bmo (77928) | more than 2 years ago | (#39671053)

It's Europe, so it will have to be a Metric Shitload, which is itself different from the Imperial Shitload, which is 1.125 American Shitloads

--
BMO

Re:Maths (1)

siddesu (698447) | more than 2 years ago | (#39671203)

I'll just download Angry Birds for iPhone a million times and I'll be okay.

Re:Maths (1)

Opportunist (166417) | more than 2 years ago | (#39671467)

Sounds like a challenge to me...

Re:Maths (0)

Anonymous Coward | more than 2 years ago | (#39671595)

Would you be taxed on the total size of the drive, or just the amount of possibly illegal stuff you have on it?

1tB != 1TB (3, Insightful)

Anonymous Coward | more than 2 years ago | (#39670929)

Am I the only one that thinks that people might finally complain that they're paying tax on the extra 24 MB in every GB without getting them?

Re:1tB != 1TB (0)

Anonymous Coward | more than 2 years ago | (#39671447)

I can understand using capital K to mean 1024, since the lowercase version means something different, but this is probably the first time I've seen anyone suggest replacing properly capitalized SI prefix with a lowercase bastardization. So in that regard you're probably alone.

People who complain about missing 73741824 bytes (which is fair bit more than 24MB) per gigabyte do exist however. They just don't insist on such an obviously wrong solution to the well known ambiguity problem.

Re:1tB != 1TB (1)

Opportunist (166417) | more than 2 years ago | (#39671469)

You assume people can do the math? They're overtaxed already when trying to figure out how they're screwed over with those "20% rebates" that rarely border the 15%.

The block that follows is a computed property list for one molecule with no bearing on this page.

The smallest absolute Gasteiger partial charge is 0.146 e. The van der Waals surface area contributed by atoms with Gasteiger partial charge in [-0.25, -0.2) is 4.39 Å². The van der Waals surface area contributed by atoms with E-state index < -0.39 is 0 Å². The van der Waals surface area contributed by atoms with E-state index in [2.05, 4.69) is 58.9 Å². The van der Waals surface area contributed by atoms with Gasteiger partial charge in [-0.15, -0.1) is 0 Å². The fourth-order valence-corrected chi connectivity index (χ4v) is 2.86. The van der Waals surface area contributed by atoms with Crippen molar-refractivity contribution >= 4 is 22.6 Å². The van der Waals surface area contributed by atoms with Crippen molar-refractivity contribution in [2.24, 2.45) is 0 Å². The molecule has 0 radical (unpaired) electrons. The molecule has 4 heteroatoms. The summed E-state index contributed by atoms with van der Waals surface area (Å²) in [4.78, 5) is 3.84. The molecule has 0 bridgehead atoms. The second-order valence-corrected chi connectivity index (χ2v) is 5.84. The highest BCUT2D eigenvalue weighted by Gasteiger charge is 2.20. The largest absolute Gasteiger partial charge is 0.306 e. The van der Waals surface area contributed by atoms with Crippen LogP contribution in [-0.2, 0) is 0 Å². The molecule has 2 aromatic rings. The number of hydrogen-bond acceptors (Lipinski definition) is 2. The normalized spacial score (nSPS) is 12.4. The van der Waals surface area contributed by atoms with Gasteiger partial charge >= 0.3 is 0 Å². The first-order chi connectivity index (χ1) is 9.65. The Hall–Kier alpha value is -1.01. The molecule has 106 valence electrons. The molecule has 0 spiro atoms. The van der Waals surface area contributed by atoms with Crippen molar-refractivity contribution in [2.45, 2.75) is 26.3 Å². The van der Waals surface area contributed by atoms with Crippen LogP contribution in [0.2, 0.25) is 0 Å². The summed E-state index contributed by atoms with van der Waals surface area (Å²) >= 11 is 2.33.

Re:1tB != 1TB (1)

91degrees (207121) | more than 2 years ago | (#39671593)

There's no lower case 't' SI prefix though. T is "Tera" which means 10^12.

There are some binary prefixes that indicate a power of 2. 1TiB = 1024GiB and so on. Unless you're averse to putting a little 'i' in your prefix, this seems like a reasonable compromise.

This proposal was rejected. (5, Insightful)

Celexi (1753652) | more than 2 years ago | (#39670933)

As far i know ( i live in Portugal ) other than this being old news, it was rejected by all other parties other than the one attempting to get this passed and was rather laughed about because of it here.

Re:This proposal was rejected. (-1)

Anonymous Coward | more than 2 years ago | (#39671009)

Yeah, but I like the idea.We should export the idea to the US. How else are you going to care for the 50% of the population that don't pay taxes, or social medicine?

Re:This proposal was rejected. (-1)

Anonymous Coward | more than 2 years ago | (#39671175)

Make the people who benefit from those people's labor pay the bill. The fact is that if the rich didn't keep stealing from the poor, the poor would have the money to pay to support themselves. And social medicine you pay for by making people pay before they get sick.

Then again, you're a troll, so whatever.

Re:This proposal was rejected. (0, Informative)

Anonymous Coward | more than 2 years ago | (#39671269)

"The 50% of the population that don't pay taxes" actually pay a larger portion of their income in taxes than the other half... just not federal income taxes, because they don't have any residual income to tax.

The only people who truly don't pay any tax are the ones rich enough to hire the best accountants.

Re:This proposal was rejected. (1)

SuricouRaven (1897204) | more than 2 years ago | (#39671299)

That 50% figure sounds highly dubious. Even the most determined homeless illegal tax-dodger is going to have to pay sales tax on occasion.

Re:This proposal was rejected. (5, Funny)

Splab (574204) | more than 2 years ago | (#39671089)

Dude, seriously? What right do YOU have to come here and destroy the rants with facts? This article is the perfect fear and trolling opportunity and here you are, ruining it with facts.

Shame! I said SHAME! on you!

Re:This proposal was rejected. (1)

jadrian (1150317) | more than 2 years ago | (#39671103)